Monday 25 April 2011

I'm still around

But...  Sort of camping out at my mother's house, until we get it ready to sell, I've been gardening, mending things, patching plaster and paint, she'd laugh at me.... After all she's said before "You'll finish that when I'm dead!", and now she's proved right.
So far, I've not been haunted, unless the flowers leaping out of the vase at the funeral was a spot of poltergeistery.
One of the jobs I'm doing involves dealing with all the companies who are reluctant to believe she doesn't need to pay them any more money. Oh my. How difficult it is to  fight through level after level of simpletons, explaining the same thing over and over again, only to be told "I'll have to put you through to my supervisor", followed by an age on hold listening to elevator music.
Oh and "Your call is important to us. We are experiencing unusually high numbers of calls at the moment, All our operators are busy, thank you for holding........" Then, I either get cut off, and just like a character who's just been killed in a video-game, I have to start all over at level one, with no ammo-packs or medi-kits.
The final level boss usually expresses surprise that I've had such a hard journey, and been shot down so many times on the way to their door.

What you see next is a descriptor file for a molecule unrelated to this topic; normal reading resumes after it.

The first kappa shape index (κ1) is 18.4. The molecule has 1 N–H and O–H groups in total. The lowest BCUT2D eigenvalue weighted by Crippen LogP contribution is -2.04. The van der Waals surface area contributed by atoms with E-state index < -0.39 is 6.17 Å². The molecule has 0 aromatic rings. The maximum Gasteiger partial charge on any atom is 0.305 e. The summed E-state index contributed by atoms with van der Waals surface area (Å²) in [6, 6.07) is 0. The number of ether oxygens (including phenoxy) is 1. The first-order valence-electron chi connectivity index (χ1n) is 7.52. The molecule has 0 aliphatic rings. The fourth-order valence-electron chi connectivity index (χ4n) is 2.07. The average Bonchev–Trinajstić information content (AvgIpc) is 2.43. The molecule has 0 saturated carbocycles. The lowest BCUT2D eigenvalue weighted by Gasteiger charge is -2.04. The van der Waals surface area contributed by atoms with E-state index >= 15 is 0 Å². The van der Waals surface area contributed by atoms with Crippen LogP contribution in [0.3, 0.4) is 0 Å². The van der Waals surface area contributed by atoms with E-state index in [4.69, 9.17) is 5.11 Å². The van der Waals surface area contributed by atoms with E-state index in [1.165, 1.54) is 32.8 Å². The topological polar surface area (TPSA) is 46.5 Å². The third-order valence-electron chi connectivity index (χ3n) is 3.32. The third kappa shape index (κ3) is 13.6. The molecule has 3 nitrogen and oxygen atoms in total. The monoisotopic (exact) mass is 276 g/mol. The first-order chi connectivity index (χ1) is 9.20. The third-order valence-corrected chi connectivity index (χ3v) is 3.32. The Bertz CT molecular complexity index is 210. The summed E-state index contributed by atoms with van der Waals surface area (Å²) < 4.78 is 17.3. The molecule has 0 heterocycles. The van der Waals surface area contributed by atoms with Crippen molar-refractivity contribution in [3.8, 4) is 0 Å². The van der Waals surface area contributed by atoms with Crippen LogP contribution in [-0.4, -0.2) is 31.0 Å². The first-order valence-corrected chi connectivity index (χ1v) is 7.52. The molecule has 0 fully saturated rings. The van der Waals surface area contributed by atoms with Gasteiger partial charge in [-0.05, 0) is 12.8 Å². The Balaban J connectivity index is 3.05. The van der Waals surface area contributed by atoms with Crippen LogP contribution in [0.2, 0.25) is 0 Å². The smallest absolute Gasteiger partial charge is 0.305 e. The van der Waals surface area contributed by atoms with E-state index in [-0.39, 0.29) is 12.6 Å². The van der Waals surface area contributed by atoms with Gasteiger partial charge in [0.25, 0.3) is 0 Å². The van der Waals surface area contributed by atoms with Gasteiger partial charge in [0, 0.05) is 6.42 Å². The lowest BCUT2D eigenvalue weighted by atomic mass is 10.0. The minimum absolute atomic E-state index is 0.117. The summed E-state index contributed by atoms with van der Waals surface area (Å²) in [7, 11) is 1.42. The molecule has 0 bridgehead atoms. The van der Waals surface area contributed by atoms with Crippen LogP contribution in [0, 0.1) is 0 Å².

It's getting easier as I learn their ways.

Next up? I have to write a letter to a bishop in London, to get permission for interment of my mother's ashes in an officially closed churchyard.

So, I've not been wandering the blogosphere much for a while. There's no internet here.... unless someone leaves an open wireless connection up for a while. Hm. Well, there are about nine secured networks up right now and one open.
I'll assume, shall I, that the owner's just charitably offering to share a little bandwidth? (rather than just not having the sense to password his or her network?), So. It may disappear at any time.
Ave et vale, friends, with a swirl of my cape, I'm gone again.

I'll be back.

Saturday 9 April 2011

Ho Hum!

Back to a sort of normal on monday. It seems surreal. Early morning phone call, a tenant's premises flooded, fire sprinkler pipe high up holed. only a pinhole, but a lot of pressure and a weekend make a small problem a bigger one. I get a ladder, prop it against the pipe, a somewhat wobbly perch, getting very wet, so I don a makeshift rainsuit, made out of a polythene trash bag.
A piece of rubber clamped firmly over the hole will hold it until the sprinkler guys can get here with a scaffold tower and replace the pipe section. I drive a few miles to another site, load up a wet-vac and the numpty labourer, who, as usual, is griping about being expected to actually work. "Why should I have to do it?", he whines, like an eight year old.
I set the old misery-guts to work clearing up pools of water and picking rolls of furnishing fabric out of the pale, slightly rust-tinged flood.
He brightens up when i tell him I'm leaving him there all day. Sweep the roadway,  empty the bins, clean around all the fire-doors... A default activity that to him means "find a quiet corner out of sight of the cctv cameras and light up a cig".

Me? back to our main site to investigate a long term leak. The roofers and the steeplejacks have messed around up there many a time, they were ordered to scrape off  all the old repairs, get right to the root of the problem and fix it.